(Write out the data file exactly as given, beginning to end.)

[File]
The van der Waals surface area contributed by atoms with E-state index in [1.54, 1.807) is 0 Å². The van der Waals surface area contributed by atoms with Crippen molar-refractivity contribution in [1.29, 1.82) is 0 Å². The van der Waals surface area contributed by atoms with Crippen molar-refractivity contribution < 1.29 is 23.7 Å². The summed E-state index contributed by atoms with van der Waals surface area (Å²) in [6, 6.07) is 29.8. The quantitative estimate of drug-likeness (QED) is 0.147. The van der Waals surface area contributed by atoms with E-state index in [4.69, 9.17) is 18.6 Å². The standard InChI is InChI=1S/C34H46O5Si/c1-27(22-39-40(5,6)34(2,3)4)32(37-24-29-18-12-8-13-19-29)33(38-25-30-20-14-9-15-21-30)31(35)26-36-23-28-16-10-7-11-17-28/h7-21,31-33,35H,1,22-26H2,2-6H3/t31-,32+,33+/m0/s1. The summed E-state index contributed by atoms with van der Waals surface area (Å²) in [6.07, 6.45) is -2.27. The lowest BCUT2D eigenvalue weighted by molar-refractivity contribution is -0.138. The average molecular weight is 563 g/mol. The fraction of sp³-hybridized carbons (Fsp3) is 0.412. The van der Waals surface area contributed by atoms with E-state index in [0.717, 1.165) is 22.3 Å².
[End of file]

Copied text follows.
The van der Waals surface area contributed by atoms with E-state index in [1.54, 1.807) is 0 Å². The van der Waals surface area contributed by atoms with Crippen molar-refractivity contribution in [1.29, 1.82) is 0 Å². The van der Waals surface area contributed by atoms with Crippen molar-refractivity contribution < 1.29 is 23.7 Å². The summed E-state index contributed by atoms with van der Waals surface area (Å²) in [6, 6.07) is 29.8. The quantitative estimate of drug-likeness (QED) is 0.147. The van der Waals surface area contributed by atoms with E-state index in [4.69, 9.17) is 18.6 Å². The standard InChI is InChI=1S/C34H46O5Si/c1-27(22-39-40(5,6)34(2,3)4)32(37-24-29-18-12-8-13-19-29)33(38-25-30-20-14-9-15-21-30)31(35)26-36-23-28-16-10-7-11-17-28/h7-21,31-33,35H,1,22-26H2,2-6H3/t31-,32+,33+/m0/s1. The summed E-state index contributed by atoms with van der Waals surface area (Å²) in [6.07, 6.45) is -2.27. The lowest BCUT2D eigenvalue weighted by molar-refractivity contribution is -0.138. The average molecular weight is 563 g/mol. The fraction of sp³-hybridized carbons (Fsp3) is 0.412. The van der Waals surface area contributed by atoms with E-state index in [0.717, 1.165) is 22.3 Å².